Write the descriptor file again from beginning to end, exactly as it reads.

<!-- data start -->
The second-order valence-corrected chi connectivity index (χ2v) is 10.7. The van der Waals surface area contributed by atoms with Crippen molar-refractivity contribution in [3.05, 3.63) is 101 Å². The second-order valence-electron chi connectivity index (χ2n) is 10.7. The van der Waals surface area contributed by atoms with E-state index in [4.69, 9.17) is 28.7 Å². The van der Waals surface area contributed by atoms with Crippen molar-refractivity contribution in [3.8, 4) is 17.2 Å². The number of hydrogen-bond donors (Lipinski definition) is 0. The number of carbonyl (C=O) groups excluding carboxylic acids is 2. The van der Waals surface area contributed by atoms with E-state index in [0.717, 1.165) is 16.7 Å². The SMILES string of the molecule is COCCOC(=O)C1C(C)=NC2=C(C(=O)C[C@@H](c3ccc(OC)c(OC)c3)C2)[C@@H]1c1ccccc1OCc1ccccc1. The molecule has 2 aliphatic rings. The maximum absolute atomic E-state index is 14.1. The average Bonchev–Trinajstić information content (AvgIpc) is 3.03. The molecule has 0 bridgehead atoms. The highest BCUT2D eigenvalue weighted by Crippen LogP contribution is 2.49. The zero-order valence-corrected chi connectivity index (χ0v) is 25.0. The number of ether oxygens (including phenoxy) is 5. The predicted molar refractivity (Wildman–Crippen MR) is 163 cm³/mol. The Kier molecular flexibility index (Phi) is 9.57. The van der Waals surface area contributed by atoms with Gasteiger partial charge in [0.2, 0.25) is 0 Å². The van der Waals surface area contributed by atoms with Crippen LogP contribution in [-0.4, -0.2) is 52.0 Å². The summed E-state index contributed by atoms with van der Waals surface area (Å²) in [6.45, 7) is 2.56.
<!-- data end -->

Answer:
The second-order valence-corrected chi connectivity index (χ2v) is 10.7. The van der Waals surface area contributed by atoms with Crippen molar-refractivity contribution in [3.05, 3.63) is 101 Å². The second-order valence-electron chi connectivity index (χ2n) is 10.7. The van der Waals surface area contributed by atoms with E-state index in [4.69, 9.17) is 28.7 Å². The van der Waals surface area contributed by atoms with Crippen molar-refractivity contribution in [3.8, 4) is 17.2 Å². The number of hydrogen-bond donors (Lipinski definition) is 0. The number of carbonyl (C=O) groups excluding carboxylic acids is 2. The van der Waals surface area contributed by atoms with E-state index in [0.717, 1.165) is 16.7 Å². The SMILES string of the molecule is COCCOC(=O)C1C(C)=NC2=C(C(=O)C[C@@H](c3ccc(OC)c(OC)c3)C2)[C@@H]1c1ccccc1OCc1ccccc1. The molecule has 2 aliphatic rings. The maximum absolute atomic E-state index is 14.1. The average Bonchev–Trinajstić information content (AvgIpc) is 3.03. The molecule has 0 bridgehead atoms. The highest BCUT2D eigenvalue weighted by Crippen LogP contribution is 2.49. The zero-order valence-corrected chi connectivity index (χ0v) is 25.0. The number of ether oxygens (including phenoxy) is 5. The predicted molar refractivity (Wildman–Crippen MR) is 163 cm³/mol. The Kier molecular flexibility index (Phi) is 9.57. The van der Waals surface area contributed by atoms with Gasteiger partial charge in [0.2, 0.25) is 0 Å². The van der Waals surface area contributed by atoms with Crippen LogP contribution in [-0.4, -0.2) is 52.0 Å². The summed E-state index contributed by atoms with van der Waals surface area (Å²) in [6.45, 7) is 2.56.